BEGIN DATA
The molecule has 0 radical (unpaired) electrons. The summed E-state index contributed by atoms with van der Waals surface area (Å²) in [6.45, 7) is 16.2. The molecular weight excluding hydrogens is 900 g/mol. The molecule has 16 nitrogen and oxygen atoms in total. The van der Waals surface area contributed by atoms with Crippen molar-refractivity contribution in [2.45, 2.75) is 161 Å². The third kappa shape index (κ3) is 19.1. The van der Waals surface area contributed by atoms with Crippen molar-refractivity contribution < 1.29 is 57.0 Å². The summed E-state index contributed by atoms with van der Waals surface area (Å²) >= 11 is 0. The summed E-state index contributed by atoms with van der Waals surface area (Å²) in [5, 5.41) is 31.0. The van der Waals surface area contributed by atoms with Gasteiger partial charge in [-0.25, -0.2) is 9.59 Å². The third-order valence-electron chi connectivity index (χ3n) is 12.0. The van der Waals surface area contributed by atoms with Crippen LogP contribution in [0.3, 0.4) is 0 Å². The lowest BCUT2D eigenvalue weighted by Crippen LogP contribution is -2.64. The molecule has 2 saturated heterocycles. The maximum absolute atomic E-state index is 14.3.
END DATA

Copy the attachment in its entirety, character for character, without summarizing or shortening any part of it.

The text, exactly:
The molecule has 0 radical (unpaired) electrons. The summed E-state index contributed by atoms with van der Waals surface area (Å²) in [6.45, 7) is 16.2. The molecular weight excluding hydrogens is 900 g/mol. The molecule has 16 nitrogen and oxygen atoms in total. The van der Waals surface area contributed by atoms with Crippen molar-refractivity contribution in [2.45, 2.75) is 161 Å². The third kappa shape index (κ3) is 19.1. The van der Waals surface area contributed by atoms with Crippen molar-refractivity contribution < 1.29 is 57.0 Å². The summed E-state index contributed by atoms with van der Waals surface area (Å²) >= 11 is 0. The summed E-state index contributed by atoms with van der Waals surface area (Å²) in [5, 5.41) is 31.0. The van der Waals surface area contributed by atoms with Gasteiger partial charge in [-0.25, -0.2) is 9.59 Å². The third-order valence-electron chi connectivity index (χ3n) is 12.0. The van der Waals surface area contributed by atoms with Crippen LogP contribution in [0.3, 0.4) is 0 Å². The lowest BCUT2D eigenvalue weighted by Crippen LogP contribution is -2.64. The molecule has 2 saturated heterocycles. The maximum absolute atomic E-state index is 14.3.